Series: SWAT #4
Published by Sourcebooks Casablanca on June 7th 2016
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HE'S FOUND THE ONE...SWAT officer Landry Cooper is certain Everly Danu is The One. The problem is, she has no idea what Cooper really is. And as much as he wants to trust her, he's not sure he can share his deepest secret...
When Everly's family discovers Cooper's a werewolf, her brothers will do anything to keep them apart-they'll kill him if they have to. Everly is falling hard for the ridiculously handsome SWAT officer, and she's not about to let her brothers tell her who she can love... Until Cooper's secret is exposed and she discovers the man she thought she knew is a monster in disguise.
Landry Cooper meets his mythical ‘one’ during a bank robbery, saves her life and unintentionally reveals part of himself that isn’t quite meant to be public information which is thankfully covered up by his SWAT teammates. But he gets a date out of it and it all goes rather swell, until a seeming coincidence in the search for a bomb-maker and a brewing storm with Everly’s family cause that dream to collapse.
I liked this book so much better than the last one, which had gone awry for me and was actually looking forward to Cooper’s story. But there is so much about this – apart from the werewolf legends that I wished Paige Tyler had gone into – that had become a compendium of clichés which did made me cringe quite a bit. Without sufficient context and history, there were times when I thought I was in the middle of a blockbuster movie that became a Mexican shootout comedy especially when Everly’s brothers came into the picture.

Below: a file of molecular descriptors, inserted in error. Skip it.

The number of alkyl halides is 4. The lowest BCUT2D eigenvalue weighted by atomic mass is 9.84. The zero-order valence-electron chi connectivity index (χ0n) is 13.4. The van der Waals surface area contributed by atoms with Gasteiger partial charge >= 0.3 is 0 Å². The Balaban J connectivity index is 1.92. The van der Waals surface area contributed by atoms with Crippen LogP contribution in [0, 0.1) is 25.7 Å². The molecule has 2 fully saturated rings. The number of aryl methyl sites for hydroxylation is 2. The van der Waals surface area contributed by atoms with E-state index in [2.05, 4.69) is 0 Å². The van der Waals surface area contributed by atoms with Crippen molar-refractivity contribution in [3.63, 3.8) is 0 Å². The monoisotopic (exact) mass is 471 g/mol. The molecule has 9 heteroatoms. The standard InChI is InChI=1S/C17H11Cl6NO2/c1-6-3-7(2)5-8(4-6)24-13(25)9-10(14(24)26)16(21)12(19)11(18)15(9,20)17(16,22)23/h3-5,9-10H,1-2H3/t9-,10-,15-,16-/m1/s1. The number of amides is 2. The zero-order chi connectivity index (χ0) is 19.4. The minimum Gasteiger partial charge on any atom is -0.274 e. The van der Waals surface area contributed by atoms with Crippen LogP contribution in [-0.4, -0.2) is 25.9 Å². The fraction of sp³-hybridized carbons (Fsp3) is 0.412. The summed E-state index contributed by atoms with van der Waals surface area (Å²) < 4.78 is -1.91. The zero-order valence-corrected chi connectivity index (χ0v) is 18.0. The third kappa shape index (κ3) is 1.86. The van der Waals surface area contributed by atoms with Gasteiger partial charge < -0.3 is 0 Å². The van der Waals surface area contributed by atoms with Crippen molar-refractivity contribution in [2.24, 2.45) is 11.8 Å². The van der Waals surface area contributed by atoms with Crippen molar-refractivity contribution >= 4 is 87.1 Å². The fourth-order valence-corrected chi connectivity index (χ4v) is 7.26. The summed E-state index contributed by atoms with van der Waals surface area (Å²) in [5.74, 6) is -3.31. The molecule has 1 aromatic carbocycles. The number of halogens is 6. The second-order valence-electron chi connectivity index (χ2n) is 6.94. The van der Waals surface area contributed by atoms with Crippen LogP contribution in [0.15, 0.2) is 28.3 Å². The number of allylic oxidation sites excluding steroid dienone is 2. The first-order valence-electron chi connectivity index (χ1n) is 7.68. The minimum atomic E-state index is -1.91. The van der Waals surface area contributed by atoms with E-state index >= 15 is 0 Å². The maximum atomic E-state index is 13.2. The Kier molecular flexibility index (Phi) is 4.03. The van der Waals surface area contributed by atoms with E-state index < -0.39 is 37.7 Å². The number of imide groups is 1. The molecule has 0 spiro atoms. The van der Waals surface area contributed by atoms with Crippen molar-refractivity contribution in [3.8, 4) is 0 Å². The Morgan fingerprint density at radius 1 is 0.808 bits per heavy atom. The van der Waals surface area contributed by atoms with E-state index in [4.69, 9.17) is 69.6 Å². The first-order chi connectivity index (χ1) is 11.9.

And there was also instant lust/love and the rather ridiculous notion that love can develop from sex rather than the opposite and the importance of physical appearance (or even smell here), just to begin with. Perhaps the werewolf legend does frame the notion of soul-mates a little more believably, thereby giving an excuse for lust/love to operate with such immediacy, yet there were times when I thought Everly and her friend seemed a little shallow as they ruminated constantly about Cooper and the SWAT team’s attractiveness ad nauseum.
My rants however, aren’t entirely indicative of what I feel about the story, which is a mix of emotions that range from eye-rolling frustration to wry understanding. If Cooper’s quiet, enigmatic personality in the previous books were intriguing, Tyler pulls the veil covering the man himself here and shows him up to be a flawed person who can and will make stupid decisions because he is torn between loyalties. His TSTL moments matched Everly’s which I found amusing, but it didn’t entirely diminish my soft spot for him. The heavy emphasis on bomb making gave the book a military sheen which made it more enjoyable, as did the deeper emotions Tyler briefly explored when it came to PTSD and vengeance. Above all though, I rue, the loss of the doses of lighthearted humour that Tyler has liberally sprinkled in the first two books of the series because that made me enjoy them so much.